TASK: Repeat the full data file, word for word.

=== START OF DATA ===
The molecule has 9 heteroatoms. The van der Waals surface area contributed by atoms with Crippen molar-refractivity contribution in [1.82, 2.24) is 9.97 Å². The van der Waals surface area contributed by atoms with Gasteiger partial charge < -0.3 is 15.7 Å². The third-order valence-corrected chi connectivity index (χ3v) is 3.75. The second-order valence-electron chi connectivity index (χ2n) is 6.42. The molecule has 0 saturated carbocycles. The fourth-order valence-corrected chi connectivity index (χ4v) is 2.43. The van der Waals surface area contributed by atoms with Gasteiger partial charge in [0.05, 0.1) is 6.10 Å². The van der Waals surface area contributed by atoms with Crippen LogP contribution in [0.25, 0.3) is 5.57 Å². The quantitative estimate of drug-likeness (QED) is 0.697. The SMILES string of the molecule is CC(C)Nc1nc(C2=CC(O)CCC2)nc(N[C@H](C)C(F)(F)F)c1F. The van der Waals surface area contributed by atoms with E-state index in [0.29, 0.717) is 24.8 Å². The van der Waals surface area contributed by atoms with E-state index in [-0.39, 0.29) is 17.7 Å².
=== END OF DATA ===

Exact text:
The molecule has 9 heteroatoms. The van der Waals surface area contributed by atoms with Crippen molar-refractivity contribution in [1.82, 2.24) is 9.97 Å². The van der Waals surface area contributed by atoms with Gasteiger partial charge < -0.3 is 15.7 Å². The third-order valence-corrected chi connectivity index (χ3v) is 3.75. The second-order valence-electron chi connectivity index (χ2n) is 6.42. The molecule has 0 saturated carbocycles. The fourth-order valence-corrected chi connectivity index (χ4v) is 2.43. The van der Waals surface area contributed by atoms with Gasteiger partial charge in [0.05, 0.1) is 6.10 Å². The van der Waals surface area contributed by atoms with Crippen LogP contribution in [0.25, 0.3) is 5.57 Å². The quantitative estimate of drug-likeness (QED) is 0.697. The SMILES string of the molecule is CC(C)Nc1nc(C2=CC(O)CCC2)nc(N[C@H](C)C(F)(F)F)c1F. The van der Waals surface area contributed by atoms with E-state index in [0.29, 0.717) is 24.8 Å². The van der Waals surface area contributed by atoms with E-state index in [-0.39, 0.29) is 17.7 Å².